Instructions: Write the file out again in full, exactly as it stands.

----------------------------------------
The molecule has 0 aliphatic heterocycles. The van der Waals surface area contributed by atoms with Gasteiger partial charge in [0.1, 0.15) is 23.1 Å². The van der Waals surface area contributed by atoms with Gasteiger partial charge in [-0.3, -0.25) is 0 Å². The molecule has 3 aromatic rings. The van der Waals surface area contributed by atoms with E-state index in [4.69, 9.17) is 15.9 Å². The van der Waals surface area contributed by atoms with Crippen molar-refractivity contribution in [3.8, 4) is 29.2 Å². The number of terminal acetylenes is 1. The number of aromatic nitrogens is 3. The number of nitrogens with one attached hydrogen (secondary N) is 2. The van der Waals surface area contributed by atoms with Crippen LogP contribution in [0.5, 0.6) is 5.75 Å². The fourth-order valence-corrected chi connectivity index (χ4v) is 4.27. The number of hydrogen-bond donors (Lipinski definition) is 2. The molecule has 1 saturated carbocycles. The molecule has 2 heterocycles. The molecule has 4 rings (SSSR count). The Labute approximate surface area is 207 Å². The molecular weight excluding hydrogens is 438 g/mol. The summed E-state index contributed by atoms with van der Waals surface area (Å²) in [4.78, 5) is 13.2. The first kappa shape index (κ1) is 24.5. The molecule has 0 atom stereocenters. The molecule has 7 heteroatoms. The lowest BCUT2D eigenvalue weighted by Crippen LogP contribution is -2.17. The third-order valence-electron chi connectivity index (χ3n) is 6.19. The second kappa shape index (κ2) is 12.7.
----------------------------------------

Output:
The molecule has 0 aliphatic heterocycles. The van der Waals surface area contributed by atoms with Gasteiger partial charge in [0.1, 0.15) is 23.1 Å². The van der Waals surface area contributed by atoms with Gasteiger partial charge in [-0.3, -0.25) is 0 Å². The molecule has 3 aromatic rings. The van der Waals surface area contributed by atoms with E-state index in [4.69, 9.17) is 15.9 Å². The van der Waals surface area contributed by atoms with Crippen molar-refractivity contribution in [3.8, 4) is 29.2 Å². The number of terminal acetylenes is 1. The number of aromatic nitrogens is 3. The number of nitrogens with one attached hydrogen (secondary N) is 2. The van der Waals surface area contributed by atoms with Crippen LogP contribution in [0.5, 0.6) is 5.75 Å². The fourth-order valence-corrected chi connectivity index (χ4v) is 4.27. The number of hydrogen-bond donors (Lipinski definition) is 2. The molecule has 1 saturated carbocycles. The molecule has 2 heterocycles. The molecule has 4 rings (SSSR count). The Labute approximate surface area is 207 Å². The molecular weight excluding hydrogens is 438 g/mol. The summed E-state index contributed by atoms with van der Waals surface area (Å²) in [4.78, 5) is 13.2. The first kappa shape index (κ1) is 24.5. The molecule has 0 atom stereocenters. The molecule has 7 heteroatoms. The lowest BCUT2D eigenvalue weighted by Crippen LogP contribution is -2.17. The third-order valence-electron chi connectivity index (χ3n) is 6.19. The second kappa shape index (κ2) is 12.7.